Louis DeArcos served as mayor of Lincoln — the Placer County town I grew up in — 27 years before California’s Voting Rights Act of 2002 was passed by the state legislature.
How could that be since there is widespread discrimination — at least that is what the courts using the 2002 law have determined. It is the same law that is driving Manteca to consider abandoning at-large council elections to switch to district elections.
The law, in a nutshell, is a hammer to require cities and school districts to go to district elections if a complaint with proof is given that minorities aren’t getting fair representation in local government. The targeted group the law was inspired by were Hispanics with their lack of representation in local offices based proportionately on population.
As of 2014 Hispanics were the largest ethnic group in California with 39 percent of the population followed by Whites at 38.8 percent.
Manteca with 49.6 percent of the population being White and 36.68 percent Hispanic has no Hispanic council members. In fact, Manteca apparently has elected only two Hispanics in its 100 year history — Wayne Flores and Vince Hernandez. However, Manteca has a Punjabi American council member — Gary Singh — yet the ethnic group doesn’t even break out of the low single digits in Manteca’s population makeup.
The City Council at the same time under the driving rationale behind the 2002 state law is horribly out of balance when it comes to council members that are female. The city’s population is 52.4 percent female meaning two of Manteca’s four council members should be female. Equally disturbing from the perspective of the thinking of those who crafted the 2002 law should their reasoning by applied universally is the fact Manteca has only elected four women to the council during the last 100 years.
Less than 60 percent of Manteca’s households own their homes. Doesn’t that mean at least one of the four council members should be renters? They also all reside in homes that are less than 20 years old.
What about married versus non-married? Of the population above 15 years of age, only 49.6 percent are married. The rest have never been married (32.5%), divorced (10.8%), widowed (5.7%), or separated (1.4%). Based on the reasoning two of the council members should not be married although all four are.
Where is the California Legislature when it comes to giving women and non-married people who are clearly severely underrepresented not just at the local level by the state level as well as the tools needed to change the election process? If Manteca is going to hire a demographic consultant to cobble together districts that give an edge to Hispanics shouldn’t they also consider doing the same for the non-married as well as females?
And why does the switch to district elections rarely result in gains for Hispanics?
The answer may lie in socio-economics and not skin tone.
Vince Hernandez — and the late Wayne Flores — both are or were homeowners. Hernandez is a white collar professional and Flores was a correctional officer making him a blue collar worker. Both are or were integrated into segments of Manteca community life.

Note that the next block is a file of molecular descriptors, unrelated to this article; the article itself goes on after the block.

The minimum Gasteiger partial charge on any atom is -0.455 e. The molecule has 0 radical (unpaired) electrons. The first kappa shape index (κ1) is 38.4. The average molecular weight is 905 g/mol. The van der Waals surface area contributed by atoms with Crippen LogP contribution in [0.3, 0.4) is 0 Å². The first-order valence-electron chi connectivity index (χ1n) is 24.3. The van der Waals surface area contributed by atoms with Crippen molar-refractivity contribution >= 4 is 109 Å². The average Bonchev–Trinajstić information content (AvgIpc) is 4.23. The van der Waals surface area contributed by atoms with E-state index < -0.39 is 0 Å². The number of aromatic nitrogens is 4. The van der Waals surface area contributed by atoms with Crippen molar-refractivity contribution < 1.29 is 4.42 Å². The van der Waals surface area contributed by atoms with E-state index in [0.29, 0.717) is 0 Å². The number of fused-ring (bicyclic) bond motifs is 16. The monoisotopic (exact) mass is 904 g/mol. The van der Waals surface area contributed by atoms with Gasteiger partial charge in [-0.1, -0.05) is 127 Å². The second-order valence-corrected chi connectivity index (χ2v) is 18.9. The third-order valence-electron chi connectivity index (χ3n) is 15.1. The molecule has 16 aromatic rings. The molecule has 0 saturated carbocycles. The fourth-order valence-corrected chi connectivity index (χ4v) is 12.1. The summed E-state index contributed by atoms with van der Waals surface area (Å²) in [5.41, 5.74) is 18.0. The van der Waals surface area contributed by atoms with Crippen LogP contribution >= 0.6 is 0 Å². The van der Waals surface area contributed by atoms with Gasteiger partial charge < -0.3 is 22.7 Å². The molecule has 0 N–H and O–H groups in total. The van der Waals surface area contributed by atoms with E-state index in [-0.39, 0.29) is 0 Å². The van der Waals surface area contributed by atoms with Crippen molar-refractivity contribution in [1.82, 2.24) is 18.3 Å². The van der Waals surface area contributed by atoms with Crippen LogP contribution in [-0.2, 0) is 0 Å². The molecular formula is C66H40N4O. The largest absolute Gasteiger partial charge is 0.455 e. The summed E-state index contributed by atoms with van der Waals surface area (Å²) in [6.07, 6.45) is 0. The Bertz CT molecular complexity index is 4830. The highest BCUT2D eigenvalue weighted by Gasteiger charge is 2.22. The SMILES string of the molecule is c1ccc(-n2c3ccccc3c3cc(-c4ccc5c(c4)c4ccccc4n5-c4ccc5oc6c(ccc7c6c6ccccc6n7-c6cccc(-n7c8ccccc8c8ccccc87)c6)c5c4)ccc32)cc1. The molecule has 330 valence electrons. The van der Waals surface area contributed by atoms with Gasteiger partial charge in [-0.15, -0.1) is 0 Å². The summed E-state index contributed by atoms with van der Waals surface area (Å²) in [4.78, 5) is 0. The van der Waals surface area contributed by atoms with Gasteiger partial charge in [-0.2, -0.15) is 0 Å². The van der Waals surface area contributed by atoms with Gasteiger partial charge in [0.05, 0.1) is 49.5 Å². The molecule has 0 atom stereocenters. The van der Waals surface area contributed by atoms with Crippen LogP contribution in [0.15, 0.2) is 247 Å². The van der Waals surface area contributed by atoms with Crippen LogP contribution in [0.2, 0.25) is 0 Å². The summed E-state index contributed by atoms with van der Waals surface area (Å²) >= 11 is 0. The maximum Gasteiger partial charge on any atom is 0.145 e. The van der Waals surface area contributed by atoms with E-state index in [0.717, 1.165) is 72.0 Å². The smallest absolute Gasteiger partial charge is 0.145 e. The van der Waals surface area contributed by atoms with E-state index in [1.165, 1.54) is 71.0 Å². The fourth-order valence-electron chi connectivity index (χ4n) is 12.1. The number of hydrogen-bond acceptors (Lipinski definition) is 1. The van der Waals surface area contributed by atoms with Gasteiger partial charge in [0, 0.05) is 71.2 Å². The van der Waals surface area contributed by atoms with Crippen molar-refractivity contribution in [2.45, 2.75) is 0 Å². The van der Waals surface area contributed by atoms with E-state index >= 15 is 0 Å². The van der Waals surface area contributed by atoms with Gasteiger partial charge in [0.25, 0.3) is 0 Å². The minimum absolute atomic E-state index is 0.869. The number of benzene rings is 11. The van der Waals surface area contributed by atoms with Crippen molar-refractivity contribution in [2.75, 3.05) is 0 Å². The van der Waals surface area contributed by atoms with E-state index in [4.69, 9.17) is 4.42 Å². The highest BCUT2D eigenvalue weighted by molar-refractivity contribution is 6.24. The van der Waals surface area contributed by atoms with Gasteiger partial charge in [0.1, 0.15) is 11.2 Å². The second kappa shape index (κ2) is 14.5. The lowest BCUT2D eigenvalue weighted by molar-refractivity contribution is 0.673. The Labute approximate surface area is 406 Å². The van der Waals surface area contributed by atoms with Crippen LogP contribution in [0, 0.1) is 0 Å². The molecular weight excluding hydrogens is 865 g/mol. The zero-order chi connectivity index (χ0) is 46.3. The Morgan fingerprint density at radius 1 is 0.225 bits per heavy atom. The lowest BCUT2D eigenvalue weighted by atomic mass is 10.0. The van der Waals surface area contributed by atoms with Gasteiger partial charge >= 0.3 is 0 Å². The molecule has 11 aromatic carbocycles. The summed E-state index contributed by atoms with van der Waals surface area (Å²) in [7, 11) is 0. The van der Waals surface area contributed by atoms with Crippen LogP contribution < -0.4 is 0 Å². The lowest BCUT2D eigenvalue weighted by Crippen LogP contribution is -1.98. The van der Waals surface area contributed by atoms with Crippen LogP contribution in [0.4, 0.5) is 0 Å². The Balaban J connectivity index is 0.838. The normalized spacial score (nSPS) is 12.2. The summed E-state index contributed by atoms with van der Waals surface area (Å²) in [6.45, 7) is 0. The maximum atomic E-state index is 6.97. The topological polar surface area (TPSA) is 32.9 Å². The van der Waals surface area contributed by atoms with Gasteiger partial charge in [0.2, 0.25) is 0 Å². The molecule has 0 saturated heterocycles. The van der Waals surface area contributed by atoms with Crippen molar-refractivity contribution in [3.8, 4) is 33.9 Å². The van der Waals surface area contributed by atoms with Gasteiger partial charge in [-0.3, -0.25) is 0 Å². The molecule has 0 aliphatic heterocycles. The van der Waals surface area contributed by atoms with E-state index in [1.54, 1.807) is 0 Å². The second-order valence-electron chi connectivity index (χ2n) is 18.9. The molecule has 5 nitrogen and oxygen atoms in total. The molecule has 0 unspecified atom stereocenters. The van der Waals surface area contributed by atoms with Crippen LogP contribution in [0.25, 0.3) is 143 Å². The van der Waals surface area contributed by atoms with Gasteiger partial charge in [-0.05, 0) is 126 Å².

Could voters for the most part be color blind if they are comfortable with the views and values of candidates as defined by socio-economics?
Discrimination exists as does under representation of segments of society based on the difficulty to elect a candidate that reflects their needs and issues as it relates to local government via citywide elections in some jurisdictions. But it is not a universal problem. That’s why the 2002 law was crafted to require proof citywide votes created an insurmountable obstacle to minorities being elected. The courts, however, have reduced it to a simple litmus test — if a city’s population has “X” amount of an ethnic group and it is large enough they should be able to secure a seat if they all voted as a block then they should have ”X” amount of seats. If they don’t then the city is in violation of the 2002 law if they don’t have district elections and they’re not drawn up in such a manner to assure that underrepresented minority groups with significant numbers have at least a proportional representation.
The legislature should have done everyone a favor and had the guts to outright mandate district elections instead of adding language to the 2002 that made it sound as if retaining citywide elections was really going to be tolerated.
And while district elections as Manteca mayor hopeful Ben Cantu has pointed out can help assure council members aren’t clustered in one neighborhood, if the city fashions districts based on the 2002 law driven by ethic demographics as required by state law nothing will really change.
Yet if districts were formed using economic factors based on household income, you would have a greater chance of districts being created that may actually make sense in terms of “under represented” segments of the community.
But let’s be honest. The crafters of the 2002 law weren’t looking at socio-economic issues. They were looking at race.
Louis DeArcos, by the way, served in World War II, was active in the community, worked at McClellan Air Force Base and raised a family in a fixer up that he fixed. He was also married. When the people in Lincoln elected him they did not weigh his ethnic background as much as who he was as a person.
Now, why would anyone do that in a land called the United States of America?